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The program runs good but the nested do-while loop is not working. If you see the condition of the while you can see that it have to be a validation and if it is not in the range of those numbers it has to ask the questions again. You can see that the principal do- while has to validate that principal is not equal to 0 if it is it goes out from the program

I declare:

import java.util.Scanner;
import java.text.DecimalFormat;
public class ACMEMORTGAGE
   public static void main (String args [])

       //Declare variables 
        double rate=0, monthlyPayments, numberMonthlyPayments, paymentAmount;
        int mortgageTerm, principal, years=0;

        Scanner key=new Scanner(;

        DecimalFormat decimalPlaces=new DecimalFormat("$0.00");
            System.out.print("Enter principal amount (0 to end program):");


            System.out.print("Enter mortgage amortization (1, 2, 3, 5, 10.):");

            if (mortgageTerm==1)
            else if (mortgageTerm==2)
            else if (mortgageTerm==3)
            else if (mortgageTerm==5)
             else if (mortgageTerm==10)

            } while (mortgageTerm==1 || mortgageTerm==2 || mortgageTerm==3 || mortgageTerm==5 || mortgageTerm==10);

            System.out.print("Enter mortgage ammortization period (5, 10, 15, 20, 25):");

           } while (years==5 && years==10 && years==15 && years==20 && years==25);               

       double i, n, x;


       monthlyPayments= ((principal*(Math.pow(i+1, n)*(i))) / (Math.pow(i+1, n) - 1));
       System.out.print("Monthly payments amount:");    

     }while (principal!=0);


share|improve this question
You use == to compare. = is for assignment – Rohit Jain Oct 13 '12 at 16:00

2 Answers 2

if (years=1)

Here you are assigning a value 1 to your years. So the result of the expression in your if is not a boolean expression.

Now, since Java expects the condition inside if to evaluate to a boolean value, so it gives incomaptible types.

You should use: -

if(years == 1)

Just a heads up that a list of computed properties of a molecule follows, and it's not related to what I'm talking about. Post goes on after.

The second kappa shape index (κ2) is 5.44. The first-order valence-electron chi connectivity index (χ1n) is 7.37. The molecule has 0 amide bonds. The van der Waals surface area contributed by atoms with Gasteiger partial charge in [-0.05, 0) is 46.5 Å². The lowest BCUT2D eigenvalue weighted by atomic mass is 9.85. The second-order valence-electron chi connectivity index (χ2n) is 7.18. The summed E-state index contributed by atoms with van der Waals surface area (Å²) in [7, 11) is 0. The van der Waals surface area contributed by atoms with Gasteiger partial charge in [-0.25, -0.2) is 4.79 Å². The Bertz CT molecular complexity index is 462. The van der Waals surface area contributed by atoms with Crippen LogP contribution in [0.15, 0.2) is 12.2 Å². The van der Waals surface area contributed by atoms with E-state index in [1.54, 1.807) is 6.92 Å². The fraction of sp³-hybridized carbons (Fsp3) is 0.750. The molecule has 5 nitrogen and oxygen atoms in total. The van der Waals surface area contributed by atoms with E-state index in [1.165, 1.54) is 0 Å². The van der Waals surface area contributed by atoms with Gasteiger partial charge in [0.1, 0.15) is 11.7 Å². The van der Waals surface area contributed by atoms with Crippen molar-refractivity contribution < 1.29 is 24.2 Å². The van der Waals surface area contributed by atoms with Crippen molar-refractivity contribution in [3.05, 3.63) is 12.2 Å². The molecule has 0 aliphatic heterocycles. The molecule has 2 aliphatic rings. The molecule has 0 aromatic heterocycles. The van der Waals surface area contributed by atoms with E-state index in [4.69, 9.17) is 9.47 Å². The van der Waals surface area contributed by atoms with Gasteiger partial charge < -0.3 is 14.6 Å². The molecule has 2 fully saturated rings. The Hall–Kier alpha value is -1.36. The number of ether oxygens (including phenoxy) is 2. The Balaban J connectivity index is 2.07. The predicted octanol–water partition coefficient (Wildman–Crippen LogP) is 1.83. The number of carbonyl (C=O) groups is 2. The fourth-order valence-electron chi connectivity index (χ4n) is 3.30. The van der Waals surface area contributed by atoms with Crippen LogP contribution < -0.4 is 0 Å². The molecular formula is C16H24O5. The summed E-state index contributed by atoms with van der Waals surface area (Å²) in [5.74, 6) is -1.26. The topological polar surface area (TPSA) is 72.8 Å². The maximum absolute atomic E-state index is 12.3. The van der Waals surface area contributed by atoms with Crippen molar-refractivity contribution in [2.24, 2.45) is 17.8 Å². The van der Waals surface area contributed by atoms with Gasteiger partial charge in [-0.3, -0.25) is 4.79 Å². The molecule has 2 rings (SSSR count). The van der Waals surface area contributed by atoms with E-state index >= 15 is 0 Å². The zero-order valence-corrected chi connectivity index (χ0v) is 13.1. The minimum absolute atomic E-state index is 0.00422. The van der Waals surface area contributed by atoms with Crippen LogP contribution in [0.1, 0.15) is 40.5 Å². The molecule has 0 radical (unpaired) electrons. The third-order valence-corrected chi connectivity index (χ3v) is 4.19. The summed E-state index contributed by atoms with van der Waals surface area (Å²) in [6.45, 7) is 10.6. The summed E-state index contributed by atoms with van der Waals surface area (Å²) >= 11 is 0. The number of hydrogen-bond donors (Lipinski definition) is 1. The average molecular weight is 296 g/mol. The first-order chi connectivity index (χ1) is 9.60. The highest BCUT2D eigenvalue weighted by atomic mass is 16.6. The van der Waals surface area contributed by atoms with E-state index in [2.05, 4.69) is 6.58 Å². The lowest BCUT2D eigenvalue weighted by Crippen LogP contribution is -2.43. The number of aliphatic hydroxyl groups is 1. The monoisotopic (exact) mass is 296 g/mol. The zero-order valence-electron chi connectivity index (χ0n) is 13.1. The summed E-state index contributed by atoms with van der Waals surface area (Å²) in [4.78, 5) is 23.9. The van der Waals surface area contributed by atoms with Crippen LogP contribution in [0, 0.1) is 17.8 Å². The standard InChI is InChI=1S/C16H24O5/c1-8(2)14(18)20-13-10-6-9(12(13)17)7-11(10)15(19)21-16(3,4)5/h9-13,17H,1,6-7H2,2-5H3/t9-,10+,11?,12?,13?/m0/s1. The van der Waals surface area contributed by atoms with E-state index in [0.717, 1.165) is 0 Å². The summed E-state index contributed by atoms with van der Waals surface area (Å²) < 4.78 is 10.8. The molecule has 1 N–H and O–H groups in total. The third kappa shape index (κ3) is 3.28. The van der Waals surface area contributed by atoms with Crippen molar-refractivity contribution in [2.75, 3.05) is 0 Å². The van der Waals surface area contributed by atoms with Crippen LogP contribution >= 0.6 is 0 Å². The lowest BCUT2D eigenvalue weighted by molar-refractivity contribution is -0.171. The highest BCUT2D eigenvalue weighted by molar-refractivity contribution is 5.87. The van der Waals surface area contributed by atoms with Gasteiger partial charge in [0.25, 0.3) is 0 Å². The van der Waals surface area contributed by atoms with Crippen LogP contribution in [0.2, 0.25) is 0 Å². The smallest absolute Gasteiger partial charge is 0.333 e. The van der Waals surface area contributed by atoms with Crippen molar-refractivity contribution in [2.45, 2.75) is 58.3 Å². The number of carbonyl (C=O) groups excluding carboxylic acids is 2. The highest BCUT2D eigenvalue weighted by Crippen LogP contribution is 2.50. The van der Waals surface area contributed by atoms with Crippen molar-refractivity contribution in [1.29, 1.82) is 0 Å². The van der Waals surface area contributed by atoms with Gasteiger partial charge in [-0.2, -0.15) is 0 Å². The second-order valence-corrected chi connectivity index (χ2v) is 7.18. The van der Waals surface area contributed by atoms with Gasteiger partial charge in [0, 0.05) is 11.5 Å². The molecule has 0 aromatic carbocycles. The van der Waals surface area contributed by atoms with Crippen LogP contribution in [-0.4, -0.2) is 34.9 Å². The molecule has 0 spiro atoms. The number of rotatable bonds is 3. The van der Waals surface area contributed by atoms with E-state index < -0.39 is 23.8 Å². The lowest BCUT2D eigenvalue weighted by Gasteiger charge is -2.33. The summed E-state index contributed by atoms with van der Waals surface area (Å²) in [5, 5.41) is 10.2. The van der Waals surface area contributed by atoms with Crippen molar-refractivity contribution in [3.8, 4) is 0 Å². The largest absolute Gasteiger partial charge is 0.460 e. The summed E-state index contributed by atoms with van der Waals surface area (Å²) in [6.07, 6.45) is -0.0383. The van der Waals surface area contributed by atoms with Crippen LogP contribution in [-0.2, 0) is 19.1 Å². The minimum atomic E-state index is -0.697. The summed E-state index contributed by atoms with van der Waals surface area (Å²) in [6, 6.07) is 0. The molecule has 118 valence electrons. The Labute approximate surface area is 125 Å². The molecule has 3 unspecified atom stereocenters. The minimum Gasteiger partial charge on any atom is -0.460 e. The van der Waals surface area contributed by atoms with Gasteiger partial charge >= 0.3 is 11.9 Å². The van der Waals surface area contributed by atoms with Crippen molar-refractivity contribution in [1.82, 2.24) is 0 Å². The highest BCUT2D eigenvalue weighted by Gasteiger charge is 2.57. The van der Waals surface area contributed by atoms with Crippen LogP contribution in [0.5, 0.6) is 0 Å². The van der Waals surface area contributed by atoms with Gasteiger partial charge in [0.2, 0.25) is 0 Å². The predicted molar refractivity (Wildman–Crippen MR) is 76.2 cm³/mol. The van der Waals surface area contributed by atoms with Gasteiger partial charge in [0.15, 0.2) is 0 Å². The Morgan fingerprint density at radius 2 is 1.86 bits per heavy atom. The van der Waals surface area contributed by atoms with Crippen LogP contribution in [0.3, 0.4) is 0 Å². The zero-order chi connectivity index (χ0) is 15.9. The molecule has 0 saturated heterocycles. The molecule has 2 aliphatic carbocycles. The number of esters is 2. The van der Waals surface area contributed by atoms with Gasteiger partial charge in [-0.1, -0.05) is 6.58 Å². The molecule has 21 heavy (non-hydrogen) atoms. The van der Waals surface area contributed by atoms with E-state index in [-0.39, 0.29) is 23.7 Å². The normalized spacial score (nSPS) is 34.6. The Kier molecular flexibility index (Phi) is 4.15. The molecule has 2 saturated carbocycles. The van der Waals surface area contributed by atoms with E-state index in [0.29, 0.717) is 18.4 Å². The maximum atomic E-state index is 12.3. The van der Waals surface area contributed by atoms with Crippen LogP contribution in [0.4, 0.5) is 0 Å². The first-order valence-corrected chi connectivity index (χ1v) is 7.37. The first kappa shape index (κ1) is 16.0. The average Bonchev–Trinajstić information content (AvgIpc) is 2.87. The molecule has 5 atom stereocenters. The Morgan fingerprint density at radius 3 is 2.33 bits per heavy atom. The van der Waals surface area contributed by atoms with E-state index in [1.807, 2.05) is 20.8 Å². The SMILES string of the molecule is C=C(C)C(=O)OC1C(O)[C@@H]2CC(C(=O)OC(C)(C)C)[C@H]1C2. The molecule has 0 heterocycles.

Similarly, you need to change your while statement to: -

while (years==1 && years==2 && ...);
share|improve this answer
It isn't quite correct to say that if(x=1) is equivalent to if(1), since the former also has the side effect of assignment. Of course, in this case it doesn't matter much since the compiler balks at it, but if the variable was a boolean, it would matter. – Michael Kjörling Oct 13 '12 at 16:54
@MichaelKjörling. Yeah you are right. Edited the post. – Rohit Jain Oct 13 '12 at 16:57
I manage to the math that I'm doing and the program runs, but the validation of the loops don't. I'm trying that if the user don't put the allows numbers the question is ask again. – user1709115 Oct 14 '12 at 16:37
@user1709115.. And if he enters the correct number, do you want to ask the question again, in this case also? – Rohit Jain Oct 14 '12 at 16:44
no, if he enters the numbers between 5, 10, 15, 20, 25 it moves to the next loop (that it is also not working the validation) – user1709115 Oct 14 '12 at 17:30

You are using the assignment operator (=) instead of the comparison operator (==) in each if and this is a mistake. While in C you might do it (and it usually an indication of a bug), in Java you have to use boolean expressions inside of an if clause. Should be:

if (years == 1)

And so on.

share|improve this answer
Thanks, I will try – user1709115 Oct 13 '12 at 16:03
Also the while shows me another error call: "bad operand type for binary operator &&, first type int; second type int" – user1709115 Oct 13 '12 at 16:05
It's the same issue, use ==, not = – MByD Oct 13 '12 at 16:54
I manage to the math that I'm doing and the program runs, but the validation of the loops don't. I'm trying that if the user don't put the allows numbers the question is ask againg. – user1709115 Oct 14 '12 at 16:09

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